• Chris says:

        I’m 68 and ride a Ninja ZX-14r with STOCK exhaust. My Hardley (no mistake) friends tell me it sounds like an Evenrude. Yeah. Fastest frickin’ Evenrude they ever encountered. Hardleys make noise, the Ninja makes power. Quietly.

    • Fred M. says:

      It’s okay to ride whatever makes you happy. I’ve got two Buell sport bikes, a BMW touring bike, and a Genuine Stella 150cc 2-stroke scooter. I ride them all. I commuted for a few years on a 500cc Aprilia scooter, which was comfortable and practical in stop-and-go rush hour traffic — nice to avoid clutch-induced arm pump as you move forward 10 feet at a time.

  13. Jeremy in TX says:

    Sharp-looking machine. Seems like a really good value for scooter fans.

  14. Bill says:

    This seems to be what a lot of people say they want. I hope it sells well.

  15. Tim C says:

    I remember when the bigger scooters could be mistaken for a sporty motorcycle from the front. Sometimes, even now, I mistakenly wave to these guys before realizing it*.

    At least this will help with this problem.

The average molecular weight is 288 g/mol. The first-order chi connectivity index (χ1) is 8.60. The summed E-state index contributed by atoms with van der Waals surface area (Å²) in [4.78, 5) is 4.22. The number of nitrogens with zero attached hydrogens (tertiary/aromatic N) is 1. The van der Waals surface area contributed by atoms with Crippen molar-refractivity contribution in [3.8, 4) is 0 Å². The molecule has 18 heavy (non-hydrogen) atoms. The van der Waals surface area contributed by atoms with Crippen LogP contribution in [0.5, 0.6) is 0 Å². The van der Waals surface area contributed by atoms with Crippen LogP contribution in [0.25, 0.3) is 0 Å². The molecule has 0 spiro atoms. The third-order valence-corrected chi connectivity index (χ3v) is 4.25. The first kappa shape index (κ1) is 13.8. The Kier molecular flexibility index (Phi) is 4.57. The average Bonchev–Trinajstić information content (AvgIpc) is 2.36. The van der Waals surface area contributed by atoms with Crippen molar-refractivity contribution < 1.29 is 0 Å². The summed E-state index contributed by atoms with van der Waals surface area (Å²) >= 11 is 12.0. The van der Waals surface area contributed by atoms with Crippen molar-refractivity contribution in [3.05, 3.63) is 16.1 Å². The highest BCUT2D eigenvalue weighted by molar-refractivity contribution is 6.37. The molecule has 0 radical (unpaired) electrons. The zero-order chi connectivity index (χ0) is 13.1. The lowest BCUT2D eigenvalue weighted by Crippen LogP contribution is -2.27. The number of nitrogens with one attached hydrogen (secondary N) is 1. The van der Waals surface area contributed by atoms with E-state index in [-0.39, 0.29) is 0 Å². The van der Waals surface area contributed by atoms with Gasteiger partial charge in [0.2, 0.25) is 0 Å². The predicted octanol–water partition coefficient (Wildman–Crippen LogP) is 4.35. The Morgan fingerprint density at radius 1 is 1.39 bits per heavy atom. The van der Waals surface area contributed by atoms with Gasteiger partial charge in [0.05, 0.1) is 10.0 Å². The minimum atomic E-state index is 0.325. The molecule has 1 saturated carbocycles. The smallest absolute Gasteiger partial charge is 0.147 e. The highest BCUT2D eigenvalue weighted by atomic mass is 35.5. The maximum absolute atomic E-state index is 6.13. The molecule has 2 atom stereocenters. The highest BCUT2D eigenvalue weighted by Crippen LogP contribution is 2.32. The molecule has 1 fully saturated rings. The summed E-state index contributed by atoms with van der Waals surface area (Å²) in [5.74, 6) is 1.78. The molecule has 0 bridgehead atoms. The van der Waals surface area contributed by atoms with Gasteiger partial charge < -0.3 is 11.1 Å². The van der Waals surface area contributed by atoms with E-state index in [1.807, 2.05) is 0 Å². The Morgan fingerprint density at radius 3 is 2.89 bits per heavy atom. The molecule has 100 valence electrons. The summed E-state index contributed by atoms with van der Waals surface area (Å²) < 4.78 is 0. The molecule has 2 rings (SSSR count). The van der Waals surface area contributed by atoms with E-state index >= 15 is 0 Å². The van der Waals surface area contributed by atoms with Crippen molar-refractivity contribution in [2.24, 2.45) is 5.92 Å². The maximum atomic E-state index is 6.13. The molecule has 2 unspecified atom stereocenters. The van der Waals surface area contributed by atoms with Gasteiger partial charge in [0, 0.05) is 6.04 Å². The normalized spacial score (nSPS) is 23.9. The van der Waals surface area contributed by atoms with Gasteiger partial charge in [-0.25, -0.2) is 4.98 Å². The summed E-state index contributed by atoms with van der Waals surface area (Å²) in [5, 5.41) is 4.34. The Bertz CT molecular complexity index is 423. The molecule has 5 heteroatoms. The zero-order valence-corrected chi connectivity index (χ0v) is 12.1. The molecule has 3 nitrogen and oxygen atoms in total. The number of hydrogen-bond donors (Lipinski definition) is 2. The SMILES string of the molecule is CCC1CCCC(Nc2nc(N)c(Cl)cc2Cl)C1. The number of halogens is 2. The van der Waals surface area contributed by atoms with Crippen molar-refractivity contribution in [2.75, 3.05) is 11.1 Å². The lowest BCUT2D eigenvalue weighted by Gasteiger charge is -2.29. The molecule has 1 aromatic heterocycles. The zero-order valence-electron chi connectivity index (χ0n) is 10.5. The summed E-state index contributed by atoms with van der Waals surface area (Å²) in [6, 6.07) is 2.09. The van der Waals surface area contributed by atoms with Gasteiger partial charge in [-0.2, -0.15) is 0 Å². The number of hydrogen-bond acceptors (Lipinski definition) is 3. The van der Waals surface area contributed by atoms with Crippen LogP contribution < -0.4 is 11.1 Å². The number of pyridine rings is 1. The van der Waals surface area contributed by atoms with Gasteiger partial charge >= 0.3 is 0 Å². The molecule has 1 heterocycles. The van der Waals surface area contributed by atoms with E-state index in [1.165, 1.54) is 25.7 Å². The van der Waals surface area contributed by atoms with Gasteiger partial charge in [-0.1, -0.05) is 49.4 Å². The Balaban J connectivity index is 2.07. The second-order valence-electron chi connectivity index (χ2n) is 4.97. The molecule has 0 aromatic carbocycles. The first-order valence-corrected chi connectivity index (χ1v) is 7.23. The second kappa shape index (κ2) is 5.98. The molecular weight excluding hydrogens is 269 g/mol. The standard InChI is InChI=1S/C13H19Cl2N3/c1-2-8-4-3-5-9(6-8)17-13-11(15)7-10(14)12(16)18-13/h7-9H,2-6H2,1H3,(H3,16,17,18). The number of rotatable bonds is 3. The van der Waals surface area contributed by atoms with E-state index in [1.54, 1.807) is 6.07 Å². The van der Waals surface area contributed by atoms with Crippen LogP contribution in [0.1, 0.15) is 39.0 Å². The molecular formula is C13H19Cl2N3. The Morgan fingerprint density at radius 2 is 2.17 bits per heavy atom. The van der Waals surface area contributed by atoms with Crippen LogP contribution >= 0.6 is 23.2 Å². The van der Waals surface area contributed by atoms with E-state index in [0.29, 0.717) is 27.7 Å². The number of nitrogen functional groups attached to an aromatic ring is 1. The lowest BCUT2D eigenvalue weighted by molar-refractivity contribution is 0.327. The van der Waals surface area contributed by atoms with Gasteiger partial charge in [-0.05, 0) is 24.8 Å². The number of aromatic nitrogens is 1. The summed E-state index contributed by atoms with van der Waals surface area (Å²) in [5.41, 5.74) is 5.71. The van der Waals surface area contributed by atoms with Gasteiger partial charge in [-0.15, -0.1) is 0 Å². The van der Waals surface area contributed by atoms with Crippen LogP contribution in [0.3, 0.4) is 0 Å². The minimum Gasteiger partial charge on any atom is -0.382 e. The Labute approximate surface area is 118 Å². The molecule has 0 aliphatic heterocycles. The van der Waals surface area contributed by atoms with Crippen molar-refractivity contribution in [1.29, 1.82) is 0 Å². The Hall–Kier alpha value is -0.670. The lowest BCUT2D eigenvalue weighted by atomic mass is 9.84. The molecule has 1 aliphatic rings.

* To their credit, serious scooter riders here in CO gear up like SF standard. Most “real” motorcyclists here disdain helmets.

    • MGNorge says:

      So when realizing the social faux pas of waving to scooter riders is there a retracted wave? Does one simply fold in the fingers to remove themselves from such a sticky situation?

      • Tim C says:

        Yeah over time I’ve learned to just keep my cool and keep waving, but for awhile there I’m sure I got caught halfway stopping and trying to figure out what to do. Same with Harley types (no-helmet types get nothing but sometimes it’s hard to tell, or they get a “reflex wave”)….

        • mickey says:

          I’ve become a “wave backer” (used to be a waver to all, but got tired of certain types not reciprocating) so now if you wave to me, I am more than happy to wave back. If you don’t want to wave, that’s fine with me too.

          • Dino says:

            when i see other riders i think WON’T wave back, sometimes i wave REALLY big! I look like an idiot, but it is fun, and really seems to piss some of them off (which makes it even funnier)!

          • blitz11 says: